Indian English literature refers to the body of work by writers in India who write in the English Language and whose native or co-native language could be one of the numerous languages of India. It is also associated with the works of members of the Indian Diaspora, such as and V.S.Naipal, Kiran Desai and Salman Rushdie, who are of Indian descent. It is frequently referred to as Indo Anglian literature. As a category, this production comes under the broader realm of post colonial Literature- the production from previously colonized countries such as India.
R.K.Narayan is a writer who contributed over many decades and who continued to write till his death recently. He was discovered by Graham Greene in the sense that the latter helped him find a publisher in England. Among the later writers, the most notable is Salman Rushdie, born in India, now living in the United Kingdom. Rushdie with his famous work Midnight’s Children (Booker Prize 1981, Booker of Bookers 1992, and Best of the Bookers 2008) ushered in a new trend of writing. He used a hybrid language – English generously peppered with Indian terms – to convey a theme that could be seen as representing the vast canvas of India. Shashi Tharoor, in his The Great Indian Novel (1989), follows a story-telling (though in a satirical) mode as in the Mahabharata drawing his ideas by going back and forth in time. His work as UN official living outside India has given him a vantage point that helps construct an objective Indianess.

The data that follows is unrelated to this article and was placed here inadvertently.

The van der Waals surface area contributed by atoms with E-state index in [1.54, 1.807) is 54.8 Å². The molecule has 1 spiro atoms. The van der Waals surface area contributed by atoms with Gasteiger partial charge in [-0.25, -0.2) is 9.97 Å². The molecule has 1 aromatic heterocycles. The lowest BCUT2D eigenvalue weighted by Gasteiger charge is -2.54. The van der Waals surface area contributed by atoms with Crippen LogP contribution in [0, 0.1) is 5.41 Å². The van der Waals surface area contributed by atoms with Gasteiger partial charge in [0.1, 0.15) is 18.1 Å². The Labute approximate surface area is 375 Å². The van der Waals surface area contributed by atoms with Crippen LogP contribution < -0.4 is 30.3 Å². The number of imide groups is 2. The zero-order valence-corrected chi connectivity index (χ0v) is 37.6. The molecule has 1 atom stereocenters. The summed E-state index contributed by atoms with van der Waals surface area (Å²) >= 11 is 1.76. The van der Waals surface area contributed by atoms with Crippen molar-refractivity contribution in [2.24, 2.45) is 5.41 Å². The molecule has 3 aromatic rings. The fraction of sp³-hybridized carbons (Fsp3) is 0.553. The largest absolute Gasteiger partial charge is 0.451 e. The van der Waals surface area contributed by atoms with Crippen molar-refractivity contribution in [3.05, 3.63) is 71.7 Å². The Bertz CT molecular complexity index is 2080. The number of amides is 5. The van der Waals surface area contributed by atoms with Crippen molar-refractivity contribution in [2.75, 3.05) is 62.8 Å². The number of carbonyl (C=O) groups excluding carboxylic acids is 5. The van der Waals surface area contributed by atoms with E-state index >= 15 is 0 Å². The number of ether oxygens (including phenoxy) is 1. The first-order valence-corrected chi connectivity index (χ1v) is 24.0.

Many Indian women novelists have explored female subjectivity in order to establish an identity that is not imposed by a patriarchal society. Thus, the theme of growing up from childhood to womanhood, that is, the Bildungsroman, is a recurrent strategy. Santha Rama Rau’s Remember the House (1956), Ruth Prawar Jhabvala’s first novel To Whom She...